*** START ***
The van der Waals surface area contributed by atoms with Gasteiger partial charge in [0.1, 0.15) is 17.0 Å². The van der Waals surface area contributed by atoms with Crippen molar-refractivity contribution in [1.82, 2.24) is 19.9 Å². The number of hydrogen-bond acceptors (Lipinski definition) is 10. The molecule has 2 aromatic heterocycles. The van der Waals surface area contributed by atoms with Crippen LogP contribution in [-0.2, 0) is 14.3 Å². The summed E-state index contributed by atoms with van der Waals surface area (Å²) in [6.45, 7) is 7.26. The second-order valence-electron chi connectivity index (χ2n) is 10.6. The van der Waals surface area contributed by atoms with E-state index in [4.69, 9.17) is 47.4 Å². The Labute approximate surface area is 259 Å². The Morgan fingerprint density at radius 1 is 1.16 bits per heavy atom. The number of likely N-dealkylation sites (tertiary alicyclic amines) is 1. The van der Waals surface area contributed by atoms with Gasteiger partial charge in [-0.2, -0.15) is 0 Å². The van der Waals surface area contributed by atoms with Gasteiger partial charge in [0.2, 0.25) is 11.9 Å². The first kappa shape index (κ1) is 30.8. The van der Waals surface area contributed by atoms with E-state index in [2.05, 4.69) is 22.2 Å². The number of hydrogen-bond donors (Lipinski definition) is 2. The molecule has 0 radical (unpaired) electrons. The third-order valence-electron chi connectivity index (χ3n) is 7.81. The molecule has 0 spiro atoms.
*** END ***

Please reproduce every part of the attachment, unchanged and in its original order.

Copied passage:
The van der Waals surface area contributed by atoms with Gasteiger partial charge in [0.1, 0.15) is 17.0 Å². The van der Waals surface area contributed by atoms with Crippen molar-refractivity contribution in [1.82, 2.24) is 19.9 Å². The number of hydrogen-bond acceptors (Lipinski definition) is 10. The molecule has 2 aromatic heterocycles. The van der Waals surface area contributed by atoms with Crippen LogP contribution in [-0.2, 0) is 14.3 Å². The summed E-state index contributed by atoms with van der Waals surface area (Å²) in [6.45, 7) is 7.26. The second-order valence-electron chi connectivity index (χ2n) is 10.6. The van der Waals surface area contributed by atoms with E-state index in [4.69, 9.17) is 47.4 Å². The Labute approximate surface area is 259 Å². The Morgan fingerprint density at radius 1 is 1.16 bits per heavy atom. The number of likely N-dealkylation sites (tertiary alicyclic amines) is 1. The van der Waals surface area contributed by atoms with Gasteiger partial charge in [-0.2, -0.15) is 0 Å². The van der Waals surface area contributed by atoms with Gasteiger partial charge in [0.2, 0.25) is 11.9 Å². The first kappa shape index (κ1) is 30.8. The van der Waals surface area contributed by atoms with E-state index in [2.05, 4.69) is 22.2 Å². The number of hydrogen-bond donors (Lipinski definition) is 2. The molecule has 0 radical (unpaired) electrons. The third-order valence-electron chi connectivity index (χ3n) is 7.81. The molecule has 0 spiro atoms.